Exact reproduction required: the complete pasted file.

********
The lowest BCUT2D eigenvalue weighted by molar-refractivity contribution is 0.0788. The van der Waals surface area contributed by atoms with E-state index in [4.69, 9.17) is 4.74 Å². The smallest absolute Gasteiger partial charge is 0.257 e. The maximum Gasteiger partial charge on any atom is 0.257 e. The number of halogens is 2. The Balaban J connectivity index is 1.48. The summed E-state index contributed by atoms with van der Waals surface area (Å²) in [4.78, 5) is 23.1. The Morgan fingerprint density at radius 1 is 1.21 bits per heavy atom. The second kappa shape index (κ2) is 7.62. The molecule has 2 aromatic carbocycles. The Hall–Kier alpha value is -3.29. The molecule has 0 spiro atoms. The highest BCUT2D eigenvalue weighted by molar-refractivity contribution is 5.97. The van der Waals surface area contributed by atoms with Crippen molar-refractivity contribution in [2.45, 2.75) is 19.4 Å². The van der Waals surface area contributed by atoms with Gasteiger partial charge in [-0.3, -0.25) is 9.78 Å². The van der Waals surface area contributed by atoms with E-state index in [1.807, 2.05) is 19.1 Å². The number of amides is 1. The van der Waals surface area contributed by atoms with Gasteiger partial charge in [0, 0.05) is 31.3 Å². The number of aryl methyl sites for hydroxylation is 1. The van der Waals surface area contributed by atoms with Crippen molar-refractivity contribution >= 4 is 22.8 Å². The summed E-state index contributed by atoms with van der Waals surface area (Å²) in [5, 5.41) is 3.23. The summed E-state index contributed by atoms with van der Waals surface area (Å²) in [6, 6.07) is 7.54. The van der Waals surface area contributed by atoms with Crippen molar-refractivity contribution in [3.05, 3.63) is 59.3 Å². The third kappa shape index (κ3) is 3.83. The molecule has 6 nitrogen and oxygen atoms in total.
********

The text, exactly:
The lowest BCUT2D eigenvalue weighted by molar-refractivity contribution is 0.0788. The van der Waals surface area contributed by atoms with E-state index in [4.69, 9.17) is 4.74 Å². The smallest absolute Gasteiger partial charge is 0.257 e. The maximum Gasteiger partial charge on any atom is 0.257 e. The number of halogens is 2. The Balaban J connectivity index is 1.48. The summed E-state index contributed by atoms with van der Waals surface area (Å²) in [4.78, 5) is 23.1. The Morgan fingerprint density at radius 1 is 1.21 bits per heavy atom. The second kappa shape index (κ2) is 7.62. The molecule has 2 aromatic carbocycles. The Hall–Kier alpha value is -3.29. The molecule has 0 spiro atoms. The highest BCUT2D eigenvalue weighted by molar-refractivity contribution is 5.97. The van der Waals surface area contributed by atoms with Crippen molar-refractivity contribution in [2.45, 2.75) is 19.4 Å². The van der Waals surface area contributed by atoms with Gasteiger partial charge in [-0.3, -0.25) is 9.78 Å². The van der Waals surface area contributed by atoms with E-state index in [1.807, 2.05) is 19.1 Å². The number of amides is 1. The van der Waals surface area contributed by atoms with Gasteiger partial charge in [0, 0.05) is 31.3 Å². The number of aryl methyl sites for hydroxylation is 1. The van der Waals surface area contributed by atoms with Crippen molar-refractivity contribution >= 4 is 22.8 Å². The summed E-state index contributed by atoms with van der Waals surface area (Å²) in [5, 5.41) is 3.23. The summed E-state index contributed by atoms with van der Waals surface area (Å²) in [6, 6.07) is 7.54. The van der Waals surface area contributed by atoms with Crippen molar-refractivity contribution in [3.05, 3.63) is 59.3 Å². The third kappa shape index (κ3) is 3.83. The molecule has 6 nitrogen and oxygen atoms in total.